A Winning Identity
Use of emotion in the Black & White Photo Project
Weeping Willow by Carolyne Barber
Congratulations to Simon Hadleigh-Sparks for his winning image of a magnificent maple tree at the Savill Garden. Judges were impressed by not just the composition, choice of subject and technical ability, but also by its emotional impact. The image manages to communicate something beyond competency and this is what makes great garden photography, indeed great nature photography. This emotional impact has been of pronounced quality this year throughout the winners and is worth further exploration.
‘Jumping Over Karma’ strikes us with its immediate sense of scale, character and context. In fact, these three elements help create a unique sense of identity and identity helps us emote.
The scale of the maple is impressive and whilst drawing us in, we are struck by its complexity, its twists, turns and textures, each punctuated with the piercing tips of its leaves.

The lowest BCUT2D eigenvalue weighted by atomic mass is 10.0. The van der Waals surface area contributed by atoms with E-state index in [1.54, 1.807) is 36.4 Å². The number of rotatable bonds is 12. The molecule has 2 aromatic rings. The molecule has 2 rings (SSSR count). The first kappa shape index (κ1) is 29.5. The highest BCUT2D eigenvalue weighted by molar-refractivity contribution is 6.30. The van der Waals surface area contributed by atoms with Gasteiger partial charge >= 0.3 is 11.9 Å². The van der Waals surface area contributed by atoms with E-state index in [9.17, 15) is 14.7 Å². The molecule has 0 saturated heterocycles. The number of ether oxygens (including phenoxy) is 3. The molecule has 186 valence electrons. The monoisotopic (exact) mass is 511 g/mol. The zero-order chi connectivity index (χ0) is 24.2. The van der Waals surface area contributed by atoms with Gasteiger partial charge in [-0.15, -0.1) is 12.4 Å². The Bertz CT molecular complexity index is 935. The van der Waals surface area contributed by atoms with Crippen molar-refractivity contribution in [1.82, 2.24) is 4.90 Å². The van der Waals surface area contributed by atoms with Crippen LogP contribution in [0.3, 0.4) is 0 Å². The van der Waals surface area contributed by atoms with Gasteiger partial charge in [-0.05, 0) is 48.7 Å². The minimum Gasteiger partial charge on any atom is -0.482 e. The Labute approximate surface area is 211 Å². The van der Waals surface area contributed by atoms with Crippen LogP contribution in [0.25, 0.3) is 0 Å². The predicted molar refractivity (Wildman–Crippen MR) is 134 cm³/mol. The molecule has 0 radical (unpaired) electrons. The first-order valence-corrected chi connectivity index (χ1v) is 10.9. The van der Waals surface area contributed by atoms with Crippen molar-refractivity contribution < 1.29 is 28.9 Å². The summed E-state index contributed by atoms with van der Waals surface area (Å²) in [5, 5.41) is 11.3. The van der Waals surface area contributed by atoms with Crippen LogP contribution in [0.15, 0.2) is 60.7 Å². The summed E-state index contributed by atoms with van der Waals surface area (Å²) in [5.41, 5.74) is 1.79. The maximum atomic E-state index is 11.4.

This formation of character is built up in layers of contrast, and black and white is perfect for creating these nuances. Context then emerges and we see the jumping, leaping forms of a proud and ancient arboreal spirit.
‘Weeping Willow’ by Carolyne Barber also displays these processions of scale, character and context. Scale is established through a thick, central trunk with an almost impossible number of hanging vertical branches.
The highlighted white areas of these branches are made to look and feel like running water, which goes onto form the overarching character of the image which invokes a melancholy yet stoic defiance of winter and the passage of time.
The context is made even more poignant by the dark outline of another tree in the background and the foreground of smaller plants, framing the shot and focusing the scene.
As a final example Minghui Yuan’s ‘Damselfly Umbrella’ has a sense of explicit scale which works harmoniously to create a relationship between natural elements in the composition. The meaning and poetry of the image only really becomes apparent when we notice the third and tiny character of the scene. This then forms a highly effective emotional aspect, the context of which complements the plant rather than detracting from it.
Using these three terms then can be helpful for analysing emotional quality and impact. Look out for how scale, character and context has created a winning identity in the other winners and even in your own garden photography.
Creating this identity of course isn’t exclusive to black and white. Give it a go in our next Photo Project of the year: Macro Art. Enter now.